Montbello FreshLo – Cover Story in Colorado Real Estate Journal

Posted on: June 5, 2024

By the People. Less magic than hard work, FreshLo demonstrates community development done right.

SOURCE: Colorado Real Estate Journal
WORDS: Sean Vincent O’Keefe


Donna Garnett cares about her community and, like all good developers, she’s looking for a return on investment. As the CEO of the Montbello Organizing Committee, Garnett caps more than 50 years of community organization with a crowning accomplishment known as FreshLo. Conceived as a community hub, FreshLo will be a not-for-profit mixed-use development synthesized from relentless determination and the goodness of people’s hearts.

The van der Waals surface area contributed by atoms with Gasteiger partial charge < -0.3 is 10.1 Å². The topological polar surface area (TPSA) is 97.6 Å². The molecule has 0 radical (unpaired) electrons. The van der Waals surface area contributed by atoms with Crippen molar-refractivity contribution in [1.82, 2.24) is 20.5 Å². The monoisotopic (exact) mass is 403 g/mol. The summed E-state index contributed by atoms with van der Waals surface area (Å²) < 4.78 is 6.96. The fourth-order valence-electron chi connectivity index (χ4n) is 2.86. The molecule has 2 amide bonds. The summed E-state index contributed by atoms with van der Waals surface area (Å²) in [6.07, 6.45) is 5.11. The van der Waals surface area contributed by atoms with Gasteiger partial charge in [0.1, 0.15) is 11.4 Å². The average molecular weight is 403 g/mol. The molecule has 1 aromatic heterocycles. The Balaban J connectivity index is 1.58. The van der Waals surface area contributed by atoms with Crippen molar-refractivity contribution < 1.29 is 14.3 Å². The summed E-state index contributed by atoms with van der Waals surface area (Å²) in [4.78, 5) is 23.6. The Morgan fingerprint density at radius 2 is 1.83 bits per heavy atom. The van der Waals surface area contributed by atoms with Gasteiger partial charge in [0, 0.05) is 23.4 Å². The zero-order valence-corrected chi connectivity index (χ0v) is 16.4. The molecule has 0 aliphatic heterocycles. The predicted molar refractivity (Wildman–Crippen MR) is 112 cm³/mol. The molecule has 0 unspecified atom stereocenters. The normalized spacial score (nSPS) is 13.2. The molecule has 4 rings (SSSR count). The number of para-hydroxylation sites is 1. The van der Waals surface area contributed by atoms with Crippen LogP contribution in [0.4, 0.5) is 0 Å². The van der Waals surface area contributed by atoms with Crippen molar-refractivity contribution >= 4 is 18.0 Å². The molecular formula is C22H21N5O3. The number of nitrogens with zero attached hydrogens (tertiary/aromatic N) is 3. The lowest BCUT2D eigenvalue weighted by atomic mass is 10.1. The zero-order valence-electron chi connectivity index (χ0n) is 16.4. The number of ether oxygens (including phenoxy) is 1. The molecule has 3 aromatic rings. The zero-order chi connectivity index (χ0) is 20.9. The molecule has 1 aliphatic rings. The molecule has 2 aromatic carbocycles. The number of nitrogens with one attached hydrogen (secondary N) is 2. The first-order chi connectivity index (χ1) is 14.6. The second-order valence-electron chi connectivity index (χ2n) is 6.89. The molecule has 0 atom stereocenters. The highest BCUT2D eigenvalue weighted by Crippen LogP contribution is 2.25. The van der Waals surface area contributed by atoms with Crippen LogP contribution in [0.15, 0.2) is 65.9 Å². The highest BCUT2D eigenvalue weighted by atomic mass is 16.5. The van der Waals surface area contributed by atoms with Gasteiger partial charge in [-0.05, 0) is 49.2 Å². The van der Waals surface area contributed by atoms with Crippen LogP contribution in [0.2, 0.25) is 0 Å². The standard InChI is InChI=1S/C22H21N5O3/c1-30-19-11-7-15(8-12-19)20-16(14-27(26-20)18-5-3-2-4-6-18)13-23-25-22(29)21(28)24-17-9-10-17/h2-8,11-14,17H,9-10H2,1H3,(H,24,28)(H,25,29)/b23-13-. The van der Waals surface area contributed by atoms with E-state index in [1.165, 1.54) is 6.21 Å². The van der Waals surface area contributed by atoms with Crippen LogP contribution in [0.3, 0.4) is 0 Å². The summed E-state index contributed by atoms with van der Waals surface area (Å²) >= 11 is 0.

“About 10 years ago, a group of people got tired of waiting for someone else to rescue our community. So, we decided to do it ourselves,” begins Garnett, who joined the Montbello Organizing Committee as an early board member in 2014. Though community organizing, grant writing, fundraising and process management have been a life’s work for Garnett, she’s quick to credit the project’s many partners. As infill development ought to, at FreshLo, the program started with the purpose, and the purpose started with the people. “It began with a planning grant from the Kresge Foundation that was matched by The Denver Foundation and The Colorado Health Foundation. With this financial support in 2018, we started talking to the community to find out what people needed, wanted, and were worried about.”